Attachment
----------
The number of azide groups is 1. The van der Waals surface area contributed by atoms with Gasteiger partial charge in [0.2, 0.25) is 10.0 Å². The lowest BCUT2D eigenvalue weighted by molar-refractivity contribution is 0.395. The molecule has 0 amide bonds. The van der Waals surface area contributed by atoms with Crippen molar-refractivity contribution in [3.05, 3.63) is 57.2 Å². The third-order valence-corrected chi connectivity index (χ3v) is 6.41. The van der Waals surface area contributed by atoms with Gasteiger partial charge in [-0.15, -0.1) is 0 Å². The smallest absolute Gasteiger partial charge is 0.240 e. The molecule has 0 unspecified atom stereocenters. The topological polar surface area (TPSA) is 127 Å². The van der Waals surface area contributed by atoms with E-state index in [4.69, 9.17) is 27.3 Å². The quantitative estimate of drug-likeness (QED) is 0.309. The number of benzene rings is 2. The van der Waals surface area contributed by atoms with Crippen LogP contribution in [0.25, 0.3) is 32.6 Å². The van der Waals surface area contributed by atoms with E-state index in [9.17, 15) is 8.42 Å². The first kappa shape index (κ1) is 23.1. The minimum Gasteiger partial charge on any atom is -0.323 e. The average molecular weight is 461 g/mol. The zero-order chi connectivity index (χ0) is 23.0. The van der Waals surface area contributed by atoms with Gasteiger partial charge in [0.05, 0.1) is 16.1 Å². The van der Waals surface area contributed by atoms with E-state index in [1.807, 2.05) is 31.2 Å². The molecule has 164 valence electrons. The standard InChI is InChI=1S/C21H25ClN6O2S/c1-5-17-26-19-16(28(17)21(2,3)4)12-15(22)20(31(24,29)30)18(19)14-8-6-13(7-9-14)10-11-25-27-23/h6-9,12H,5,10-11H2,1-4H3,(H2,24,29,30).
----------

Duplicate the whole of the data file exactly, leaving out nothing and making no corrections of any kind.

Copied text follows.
The number of azide groups is 1. The van der Waals surface area contributed by atoms with Gasteiger partial charge in [0.2, 0.25) is 10.0 Å². The lowest BCUT2D eigenvalue weighted by molar-refractivity contribution is 0.395. The molecule has 0 amide bonds. The van der Waals surface area contributed by atoms with Crippen molar-refractivity contribution in [3.05, 3.63) is 57.2 Å². The third-order valence-corrected chi connectivity index (χ3v) is 6.41. The van der Waals surface area contributed by atoms with Gasteiger partial charge in [-0.15, -0.1) is 0 Å². The smallest absolute Gasteiger partial charge is 0.240 e. The molecule has 0 unspecified atom stereocenters. The topological polar surface area (TPSA) is 127 Å². The van der Waals surface area contributed by atoms with E-state index in [4.69, 9.17) is 27.3 Å². The quantitative estimate of drug-likeness (QED) is 0.309. The number of benzene rings is 2. The van der Waals surface area contributed by atoms with Crippen LogP contribution in [0.25, 0.3) is 32.6 Å². The van der Waals surface area contributed by atoms with E-state index in [9.17, 15) is 8.42 Å². The first kappa shape index (κ1) is 23.1. The minimum Gasteiger partial charge on any atom is -0.323 e. The average molecular weight is 461 g/mol. The zero-order chi connectivity index (χ0) is 23.0. The van der Waals surface area contributed by atoms with Gasteiger partial charge in [0.05, 0.1) is 16.1 Å². The van der Waals surface area contributed by atoms with E-state index in [1.807, 2.05) is 31.2 Å². The molecule has 164 valence electrons. The standard InChI is InChI=1S/C21H25ClN6O2S/c1-5-17-26-19-16(28(17)21(2,3)4)12-15(22)20(31(24,29)30)18(19)14-8-6-13(7-9-14)10-11-25-27-23/h6-9,12H,5,10-11H2,1-4H3,(H2,24,29,30).